Bringing mental health awareness to the community
By Emily Saltzman • JFCS Community Services Director
On Oct. 23 more than 500 individuals attended our 16th annual Conference on Mental Health. This year’s conference, Forecast: Resilience, Weathering Life’s Storms, which brought together professionals, mental health organizations and community members, was organized and planned by a stellar team of dedicated volunteers. These volunteers researched keynote speakers, secured breakout session facilitators, organized our resource fair, blanketed the community with advertising brochures and gathered in-kind donations to make this day a success.
This year’s keynote address was provided by our very own Ken Barlow, who has been speaking openly about his Bipolar diagnosis and the immense support his family and community provides. The conference also offered 21 breakout sessions on topics such as dementia, first-episode psychosis, mental health in the Jewish tradition and practical tools for self-soothing.
Two weeks later we also organized two additional events for our Forgiveness and Healing Within the Family series. The first was a community film screening on Nov. 6 of Look at Us Now, Mother which covers the story of a challenging mother and daughter relationship. The New York Times describes it as … “heart-wrenching – and, ultimately, heartwarming – story of acceptance and forgiveness.” This screening drew over 100 attendees to watch the film and engage in a Q&A session with the filmmaker, Gayle Kirschenbaum. To learn more about the film please visit http://www.lookatusnowmother.com. The film is set to come out on Netflix in March 2017.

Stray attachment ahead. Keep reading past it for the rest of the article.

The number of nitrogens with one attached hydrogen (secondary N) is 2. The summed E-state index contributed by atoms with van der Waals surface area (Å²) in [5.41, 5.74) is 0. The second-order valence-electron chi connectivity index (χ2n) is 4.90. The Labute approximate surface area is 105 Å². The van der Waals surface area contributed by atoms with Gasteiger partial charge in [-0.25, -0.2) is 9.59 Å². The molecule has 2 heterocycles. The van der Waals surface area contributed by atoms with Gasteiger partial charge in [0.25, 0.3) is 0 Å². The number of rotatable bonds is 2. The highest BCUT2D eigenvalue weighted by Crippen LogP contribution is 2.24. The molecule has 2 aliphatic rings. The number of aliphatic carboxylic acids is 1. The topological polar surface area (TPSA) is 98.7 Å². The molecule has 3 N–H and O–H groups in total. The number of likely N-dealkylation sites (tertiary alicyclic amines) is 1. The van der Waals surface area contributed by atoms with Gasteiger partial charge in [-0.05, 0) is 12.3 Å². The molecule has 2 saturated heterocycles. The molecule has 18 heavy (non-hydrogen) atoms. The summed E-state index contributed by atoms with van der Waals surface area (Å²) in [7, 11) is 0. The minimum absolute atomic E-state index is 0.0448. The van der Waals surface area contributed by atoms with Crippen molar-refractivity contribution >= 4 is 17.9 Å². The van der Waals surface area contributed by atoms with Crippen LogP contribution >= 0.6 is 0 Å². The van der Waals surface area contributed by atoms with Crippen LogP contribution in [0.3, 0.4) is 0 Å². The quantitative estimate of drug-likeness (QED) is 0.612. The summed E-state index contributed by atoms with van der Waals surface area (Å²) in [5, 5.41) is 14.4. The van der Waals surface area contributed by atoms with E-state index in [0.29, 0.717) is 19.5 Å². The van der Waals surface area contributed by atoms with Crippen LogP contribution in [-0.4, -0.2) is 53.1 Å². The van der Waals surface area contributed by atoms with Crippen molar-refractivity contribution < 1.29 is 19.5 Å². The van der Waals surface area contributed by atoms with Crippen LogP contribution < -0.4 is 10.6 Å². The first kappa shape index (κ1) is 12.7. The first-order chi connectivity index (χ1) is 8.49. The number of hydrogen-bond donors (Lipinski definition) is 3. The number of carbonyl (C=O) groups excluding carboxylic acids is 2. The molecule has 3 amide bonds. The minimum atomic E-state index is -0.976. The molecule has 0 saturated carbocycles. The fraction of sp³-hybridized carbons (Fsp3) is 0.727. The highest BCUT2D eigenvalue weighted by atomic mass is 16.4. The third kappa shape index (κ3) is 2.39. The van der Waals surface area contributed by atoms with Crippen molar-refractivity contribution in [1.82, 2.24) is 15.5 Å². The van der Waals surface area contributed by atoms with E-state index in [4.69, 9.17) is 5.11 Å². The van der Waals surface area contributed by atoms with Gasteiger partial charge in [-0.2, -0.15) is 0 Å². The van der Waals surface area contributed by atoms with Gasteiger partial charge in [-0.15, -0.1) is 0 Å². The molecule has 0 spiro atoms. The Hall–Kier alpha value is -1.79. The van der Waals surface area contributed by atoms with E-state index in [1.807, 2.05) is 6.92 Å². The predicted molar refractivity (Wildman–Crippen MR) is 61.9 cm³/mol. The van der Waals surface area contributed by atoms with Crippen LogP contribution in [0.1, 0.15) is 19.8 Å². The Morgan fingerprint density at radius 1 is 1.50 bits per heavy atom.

Our second event in the Forgiveness and Healing Within the Family series gave us the opportunity to partner with the Social Work Department at Augsburg College. On Nov. 7, we co-hosted a conference for professionals featuring a screening of Look at Us Now, Mother, and a panel with local professionals, clergy and the filmmaker, followed by two breakout sessions focused on healing and forgiveness. These sessions featured discussions on healing after divorce, forgiveness after abuse, healing and forgiveness in LGBTQ families and how story-telling provides opportunities for healing. We hosted over 80 social service professionals from across the metro area for this first-time event.